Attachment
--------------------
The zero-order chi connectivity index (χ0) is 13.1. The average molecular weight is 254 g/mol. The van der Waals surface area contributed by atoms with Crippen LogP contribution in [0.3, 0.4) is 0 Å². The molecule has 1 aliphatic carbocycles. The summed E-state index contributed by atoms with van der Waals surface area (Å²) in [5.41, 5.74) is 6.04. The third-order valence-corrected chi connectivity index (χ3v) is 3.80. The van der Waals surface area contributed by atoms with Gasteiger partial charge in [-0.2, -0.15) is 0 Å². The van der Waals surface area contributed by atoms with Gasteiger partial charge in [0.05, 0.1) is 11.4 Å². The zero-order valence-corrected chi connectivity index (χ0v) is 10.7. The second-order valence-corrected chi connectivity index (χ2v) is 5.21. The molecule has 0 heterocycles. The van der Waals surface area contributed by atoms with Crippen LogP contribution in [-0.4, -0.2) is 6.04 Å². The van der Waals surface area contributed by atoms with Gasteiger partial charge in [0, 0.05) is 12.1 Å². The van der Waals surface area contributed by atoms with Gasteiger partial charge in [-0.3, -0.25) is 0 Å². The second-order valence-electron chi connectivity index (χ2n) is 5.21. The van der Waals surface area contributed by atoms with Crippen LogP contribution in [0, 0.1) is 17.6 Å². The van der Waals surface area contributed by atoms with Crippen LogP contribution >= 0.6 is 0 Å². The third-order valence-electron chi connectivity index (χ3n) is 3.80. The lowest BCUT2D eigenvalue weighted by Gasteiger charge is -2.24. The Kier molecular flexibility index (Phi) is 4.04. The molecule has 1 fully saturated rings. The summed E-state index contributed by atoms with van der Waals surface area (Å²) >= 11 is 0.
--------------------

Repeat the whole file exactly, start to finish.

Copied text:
The zero-order chi connectivity index (χ0) is 13.1. The average molecular weight is 254 g/mol. The van der Waals surface area contributed by atoms with Crippen LogP contribution in [0.3, 0.4) is 0 Å². The molecule has 1 aliphatic carbocycles. The summed E-state index contributed by atoms with van der Waals surface area (Å²) in [5.41, 5.74) is 6.04. The third-order valence-corrected chi connectivity index (χ3v) is 3.80. The van der Waals surface area contributed by atoms with Gasteiger partial charge in [-0.2, -0.15) is 0 Å². The van der Waals surface area contributed by atoms with Gasteiger partial charge in [0.05, 0.1) is 11.4 Å². The zero-order valence-corrected chi connectivity index (χ0v) is 10.7. The second-order valence-corrected chi connectivity index (χ2v) is 5.21. The molecule has 0 heterocycles. The van der Waals surface area contributed by atoms with Crippen LogP contribution in [-0.4, -0.2) is 6.04 Å². The van der Waals surface area contributed by atoms with Gasteiger partial charge in [0, 0.05) is 12.1 Å². The van der Waals surface area contributed by atoms with Gasteiger partial charge in [-0.3, -0.25) is 0 Å². The second-order valence-electron chi connectivity index (χ2n) is 5.21. The van der Waals surface area contributed by atoms with Crippen LogP contribution in [0, 0.1) is 17.6 Å². The van der Waals surface area contributed by atoms with Crippen LogP contribution >= 0.6 is 0 Å². The third-order valence-electron chi connectivity index (χ3n) is 3.80. The lowest BCUT2D eigenvalue weighted by Gasteiger charge is -2.24. The Kier molecular flexibility index (Phi) is 4.04. The molecule has 1 fully saturated rings. The summed E-state index contributed by atoms with van der Waals surface area (Å²) >= 11 is 0.